CLOSE
iStock
iStock

Jumping Around Can Help Kids Learn Math

iStock
iStock

Sitting quietly at a desk may be the preferred behavior for elementary-school students, but that doesn’t mean it’s the best way for them to learn. Researchers in Denmark have found that integrating whole-body movement into math lessons can significantly boost kids’ test scores. They published their research in the journal Frontiers of Human Neuroscience

We all know that being active is good for our whole bodies. Recent studies have shown that those benefits reach all the way into the brain for both adults and kids. Intense exertion—the kind that gets your heart rate up—may improve alertness, and is linked to improved motor skills, sharper thinking, and better grades.

So we know that exercise can boost our brainpower. But can it help us learn? To find out, health scientists at the University of Copenhagen created a movement-centric, six-week math curriculum for elementary students. They recruited 165 pupils, all around the age of 7, and divided them into three groups. Some classes were given math lessons three times a week that required them to use their whole bodies (gross motor skills). They jumped, skipped, and crawled around the classroom, all while solving math problems.

Classes in the second group were sedentary but added fine motor skill activities to their lessons—that is, the students were asked to use LEGO bricks to help them solve math problems. 

Kids in the third group, the control group, had their normal math instruction.

All the students were given standardized math tests before, immediately after, and eight weeks after the experiment. (Standardized test scores are not necessarily the best way to measure kids’ understanding, but they do provide a quantitative baseline by which to gauge improvement over the course of an experiment.) 

Over the course of the six-week study, all three groups’ scores improved, but there was a clear winner. Kids in the crawling-skipping-jumping group saw the biggest boost in their scores, improving twice as much as students in the LEGO classes. The upswing in the gross motor skills group’s test scores was modest—about 7.6 percent—but still significant.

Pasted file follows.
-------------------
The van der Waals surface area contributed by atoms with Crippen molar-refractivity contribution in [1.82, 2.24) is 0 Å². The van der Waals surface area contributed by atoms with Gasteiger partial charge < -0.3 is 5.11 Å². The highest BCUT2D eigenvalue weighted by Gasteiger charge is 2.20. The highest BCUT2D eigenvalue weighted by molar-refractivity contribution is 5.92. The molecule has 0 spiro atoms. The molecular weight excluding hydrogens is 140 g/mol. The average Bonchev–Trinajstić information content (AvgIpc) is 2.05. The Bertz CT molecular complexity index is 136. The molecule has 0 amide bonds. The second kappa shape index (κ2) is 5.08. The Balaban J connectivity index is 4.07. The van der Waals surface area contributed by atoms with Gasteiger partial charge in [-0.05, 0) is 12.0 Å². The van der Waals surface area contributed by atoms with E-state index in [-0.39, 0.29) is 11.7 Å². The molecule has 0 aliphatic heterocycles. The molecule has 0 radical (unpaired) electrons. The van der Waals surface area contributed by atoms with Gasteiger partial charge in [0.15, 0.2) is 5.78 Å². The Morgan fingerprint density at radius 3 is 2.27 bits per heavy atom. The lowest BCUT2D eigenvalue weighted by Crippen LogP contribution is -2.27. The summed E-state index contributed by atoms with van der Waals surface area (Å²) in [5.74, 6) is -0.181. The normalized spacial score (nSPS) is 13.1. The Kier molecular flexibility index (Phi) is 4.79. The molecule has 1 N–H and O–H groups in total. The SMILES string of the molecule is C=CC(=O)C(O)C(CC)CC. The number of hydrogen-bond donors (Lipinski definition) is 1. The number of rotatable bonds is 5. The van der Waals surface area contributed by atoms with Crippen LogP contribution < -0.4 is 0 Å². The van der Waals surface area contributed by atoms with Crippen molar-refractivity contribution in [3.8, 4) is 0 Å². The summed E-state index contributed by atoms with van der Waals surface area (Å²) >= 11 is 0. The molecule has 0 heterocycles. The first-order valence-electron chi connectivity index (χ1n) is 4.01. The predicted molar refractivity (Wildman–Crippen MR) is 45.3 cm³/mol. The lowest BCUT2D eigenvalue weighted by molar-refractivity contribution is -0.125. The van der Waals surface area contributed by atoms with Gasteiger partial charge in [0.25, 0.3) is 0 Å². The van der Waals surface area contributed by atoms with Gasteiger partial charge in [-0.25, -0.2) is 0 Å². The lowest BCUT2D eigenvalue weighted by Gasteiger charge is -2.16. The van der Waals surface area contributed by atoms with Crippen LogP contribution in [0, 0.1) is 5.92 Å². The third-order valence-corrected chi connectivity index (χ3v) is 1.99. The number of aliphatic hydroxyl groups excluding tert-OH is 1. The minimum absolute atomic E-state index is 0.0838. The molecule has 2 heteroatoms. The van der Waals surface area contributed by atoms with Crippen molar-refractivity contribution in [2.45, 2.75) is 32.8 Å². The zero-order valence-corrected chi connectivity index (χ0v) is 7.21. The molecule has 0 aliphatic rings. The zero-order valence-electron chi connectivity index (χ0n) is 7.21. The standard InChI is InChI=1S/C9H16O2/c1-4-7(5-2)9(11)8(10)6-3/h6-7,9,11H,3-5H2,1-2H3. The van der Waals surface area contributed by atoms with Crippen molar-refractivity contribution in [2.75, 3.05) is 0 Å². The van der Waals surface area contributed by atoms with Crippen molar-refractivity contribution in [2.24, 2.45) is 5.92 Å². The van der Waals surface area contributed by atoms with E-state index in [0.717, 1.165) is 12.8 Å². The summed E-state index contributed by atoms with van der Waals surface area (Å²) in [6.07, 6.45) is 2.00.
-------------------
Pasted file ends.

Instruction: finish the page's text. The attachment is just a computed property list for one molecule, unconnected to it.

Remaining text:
“We need to keep this in mind when developing new forms of instruction,” lead author Jacob Wienecke said in a statement.

Unfortunately, the score bump was not universal. Kids who struggled with math at the beginning of the study were still struggling afterward.

“Individual understanding must be taken into account,” Wienecke said. “Otherwise, we risk an unfortunate combined outcome in which those who are already proficient advance, and those who have not yet mastered concepts cannot keep up." 

nextArticle.image_alt|e
iStock
arrow
Lists
The 25 Toughest Colleges to Get Into in 2018
iStock
iStock

As many students from the class of 2018 look forward to college, the next year's seniors are gearing up for the application process. The school and neighborhood analysis tool Niche has broken down which universities are the most competitive in 2018.

To compile the list below, Niche pulled data from the U.S. Department of Education on college acceptance rates and the SAT/ACT test scores of enrollees. Perhaps unsurprisingly, Harvard University, one of the oldest and most prestigious colleges in the U.S., ranked No.1 with an acceptance rate of 5 percent and an SAT range of 1430 to 1600 points. Right below that is California's Stanford University, also with an acceptance rate of 5 percent and a slightly lower SAT range of 1380 to 1580. Yale University, the Massachusetts Institute of Technology, and the California Institute of Technology round out the top five.

America's best schools don't always come with the highest tuition. According to Niche, the average cost to attend Harvard after financial aid is $16,205 per year. The most expensive school on the list is Harvey Mudd in California in 14th place with a net price of $35,460.